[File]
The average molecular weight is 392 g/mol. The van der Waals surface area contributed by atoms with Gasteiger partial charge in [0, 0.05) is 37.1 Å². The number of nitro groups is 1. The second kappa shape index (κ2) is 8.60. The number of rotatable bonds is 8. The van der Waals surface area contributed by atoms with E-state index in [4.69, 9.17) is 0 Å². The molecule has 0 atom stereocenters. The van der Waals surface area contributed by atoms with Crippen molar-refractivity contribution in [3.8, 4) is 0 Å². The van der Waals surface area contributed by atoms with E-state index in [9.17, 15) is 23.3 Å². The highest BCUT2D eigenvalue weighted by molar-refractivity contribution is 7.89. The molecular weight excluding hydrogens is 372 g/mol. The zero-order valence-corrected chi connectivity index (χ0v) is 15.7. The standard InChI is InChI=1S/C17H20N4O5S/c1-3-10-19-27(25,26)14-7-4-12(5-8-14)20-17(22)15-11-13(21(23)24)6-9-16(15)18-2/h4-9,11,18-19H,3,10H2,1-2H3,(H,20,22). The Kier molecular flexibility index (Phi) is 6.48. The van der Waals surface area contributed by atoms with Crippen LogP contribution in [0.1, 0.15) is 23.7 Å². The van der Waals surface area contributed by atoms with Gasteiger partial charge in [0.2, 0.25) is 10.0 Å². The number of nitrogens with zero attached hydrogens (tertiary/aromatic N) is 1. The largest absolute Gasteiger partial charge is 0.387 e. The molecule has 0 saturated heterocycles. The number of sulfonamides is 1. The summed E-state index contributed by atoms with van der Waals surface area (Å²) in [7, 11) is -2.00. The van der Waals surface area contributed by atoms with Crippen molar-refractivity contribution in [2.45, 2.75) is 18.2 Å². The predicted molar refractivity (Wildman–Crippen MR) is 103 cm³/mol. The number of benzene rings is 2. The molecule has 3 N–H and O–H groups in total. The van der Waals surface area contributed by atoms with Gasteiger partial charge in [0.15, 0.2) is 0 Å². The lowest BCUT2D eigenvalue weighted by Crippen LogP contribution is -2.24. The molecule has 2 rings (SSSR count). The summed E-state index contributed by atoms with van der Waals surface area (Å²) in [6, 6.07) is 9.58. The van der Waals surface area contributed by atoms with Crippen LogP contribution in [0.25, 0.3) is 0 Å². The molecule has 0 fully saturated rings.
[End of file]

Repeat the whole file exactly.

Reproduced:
The average molecular weight is 392 g/mol. The van der Waals surface area contributed by atoms with Gasteiger partial charge in [0, 0.05) is 37.1 Å². The number of nitro groups is 1. The second kappa shape index (κ2) is 8.60. The number of rotatable bonds is 8. The van der Waals surface area contributed by atoms with E-state index in [4.69, 9.17) is 0 Å². The molecule has 0 atom stereocenters. The van der Waals surface area contributed by atoms with Crippen molar-refractivity contribution in [3.8, 4) is 0 Å². The van der Waals surface area contributed by atoms with E-state index in [9.17, 15) is 23.3 Å². The highest BCUT2D eigenvalue weighted by molar-refractivity contribution is 7.89. The molecular weight excluding hydrogens is 372 g/mol. The zero-order valence-corrected chi connectivity index (χ0v) is 15.7. The standard InChI is InChI=1S/C17H20N4O5S/c1-3-10-19-27(25,26)14-7-4-12(5-8-14)20-17(22)15-11-13(21(23)24)6-9-16(15)18-2/h4-9,11,18-19H,3,10H2,1-2H3,(H,20,22). The Kier molecular flexibility index (Phi) is 6.48. The van der Waals surface area contributed by atoms with Crippen LogP contribution in [0.1, 0.15) is 23.7 Å². The van der Waals surface area contributed by atoms with Gasteiger partial charge in [0.2, 0.25) is 10.0 Å². The number of nitrogens with zero attached hydrogens (tertiary/aromatic N) is 1. The largest absolute Gasteiger partial charge is 0.387 e. The molecule has 0 saturated heterocycles. The number of sulfonamides is 1. The summed E-state index contributed by atoms with van der Waals surface area (Å²) in [7, 11) is -2.00. The van der Waals surface area contributed by atoms with Crippen molar-refractivity contribution in [2.45, 2.75) is 18.2 Å². The predicted molar refractivity (Wildman–Crippen MR) is 103 cm³/mol. The number of benzene rings is 2. The molecule has 3 N–H and O–H groups in total. The van der Waals surface area contributed by atoms with Gasteiger partial charge in [0.15, 0.2) is 0 Å². The lowest BCUT2D eigenvalue weighted by Crippen LogP contribution is -2.24. The molecule has 2 rings (SSSR count). The summed E-state index contributed by atoms with van der Waals surface area (Å²) in [6, 6.07) is 9.58. The van der Waals surface area contributed by atoms with Crippen LogP contribution in [0.25, 0.3) is 0 Å². The molecule has 0 fully saturated rings.